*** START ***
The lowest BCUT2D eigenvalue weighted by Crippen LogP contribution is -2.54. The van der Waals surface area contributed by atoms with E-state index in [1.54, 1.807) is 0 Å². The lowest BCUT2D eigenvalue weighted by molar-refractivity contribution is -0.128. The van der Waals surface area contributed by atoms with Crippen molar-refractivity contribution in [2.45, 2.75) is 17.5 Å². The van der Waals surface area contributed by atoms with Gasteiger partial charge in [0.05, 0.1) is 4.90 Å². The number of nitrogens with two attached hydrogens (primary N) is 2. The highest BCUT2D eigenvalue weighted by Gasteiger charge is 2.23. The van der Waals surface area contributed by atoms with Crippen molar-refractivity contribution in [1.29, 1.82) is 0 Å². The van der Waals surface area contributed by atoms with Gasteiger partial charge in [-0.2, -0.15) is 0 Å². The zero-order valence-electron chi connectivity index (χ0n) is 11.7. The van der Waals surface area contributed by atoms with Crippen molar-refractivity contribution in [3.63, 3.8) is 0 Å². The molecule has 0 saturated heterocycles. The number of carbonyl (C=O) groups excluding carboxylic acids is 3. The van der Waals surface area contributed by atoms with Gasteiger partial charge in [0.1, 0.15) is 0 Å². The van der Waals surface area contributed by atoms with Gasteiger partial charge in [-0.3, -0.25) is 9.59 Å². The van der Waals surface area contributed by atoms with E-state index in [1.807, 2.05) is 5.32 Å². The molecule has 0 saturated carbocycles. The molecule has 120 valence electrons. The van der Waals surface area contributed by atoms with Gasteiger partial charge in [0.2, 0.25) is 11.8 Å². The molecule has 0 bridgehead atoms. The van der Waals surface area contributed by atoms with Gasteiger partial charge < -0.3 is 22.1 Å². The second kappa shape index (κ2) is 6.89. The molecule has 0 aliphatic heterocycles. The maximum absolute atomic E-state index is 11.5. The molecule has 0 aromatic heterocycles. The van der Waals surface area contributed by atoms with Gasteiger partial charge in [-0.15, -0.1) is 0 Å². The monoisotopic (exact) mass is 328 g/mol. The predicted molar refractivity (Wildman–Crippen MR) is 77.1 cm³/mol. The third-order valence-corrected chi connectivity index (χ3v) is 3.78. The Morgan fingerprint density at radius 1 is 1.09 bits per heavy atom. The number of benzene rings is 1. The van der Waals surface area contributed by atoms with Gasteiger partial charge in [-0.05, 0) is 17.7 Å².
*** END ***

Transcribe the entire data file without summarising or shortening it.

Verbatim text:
The lowest BCUT2D eigenvalue weighted by Crippen LogP contribution is -2.54. The van der Waals surface area contributed by atoms with E-state index in [1.54, 1.807) is 0 Å². The lowest BCUT2D eigenvalue weighted by molar-refractivity contribution is -0.128. The van der Waals surface area contributed by atoms with Crippen molar-refractivity contribution in [2.45, 2.75) is 17.5 Å². The van der Waals surface area contributed by atoms with Gasteiger partial charge in [0.05, 0.1) is 4.90 Å². The number of nitrogens with two attached hydrogens (primary N) is 2. The highest BCUT2D eigenvalue weighted by Gasteiger charge is 2.23. The van der Waals surface area contributed by atoms with Crippen molar-refractivity contribution in [1.29, 1.82) is 0 Å². The van der Waals surface area contributed by atoms with Gasteiger partial charge in [-0.2, -0.15) is 0 Å². The zero-order valence-electron chi connectivity index (χ0n) is 11.7. The van der Waals surface area contributed by atoms with Crippen molar-refractivity contribution in [3.63, 3.8) is 0 Å². The molecule has 0 saturated heterocycles. The number of carbonyl (C=O) groups excluding carboxylic acids is 3. The van der Waals surface area contributed by atoms with Gasteiger partial charge in [0.1, 0.15) is 0 Å². The van der Waals surface area contributed by atoms with Gasteiger partial charge in [-0.3, -0.25) is 9.59 Å². The van der Waals surface area contributed by atoms with E-state index in [1.807, 2.05) is 5.32 Å². The molecule has 0 saturated carbocycles. The molecule has 120 valence electrons. The van der Waals surface area contributed by atoms with Gasteiger partial charge in [0.2, 0.25) is 11.8 Å². The molecule has 0 bridgehead atoms. The van der Waals surface area contributed by atoms with Gasteiger partial charge < -0.3 is 22.1 Å². The second kappa shape index (κ2) is 6.89. The molecule has 0 aliphatic heterocycles. The maximum absolute atomic E-state index is 11.5. The molecule has 0 aromatic heterocycles. The van der Waals surface area contributed by atoms with Gasteiger partial charge in [-0.15, -0.1) is 0 Å². The monoisotopic (exact) mass is 328 g/mol. The predicted molar refractivity (Wildman–Crippen MR) is 77.1 cm³/mol. The third-order valence-corrected chi connectivity index (χ3v) is 3.78. The Morgan fingerprint density at radius 1 is 1.09 bits per heavy atom. The number of benzene rings is 1. The van der Waals surface area contributed by atoms with Gasteiger partial charge in [-0.05, 0) is 17.7 Å².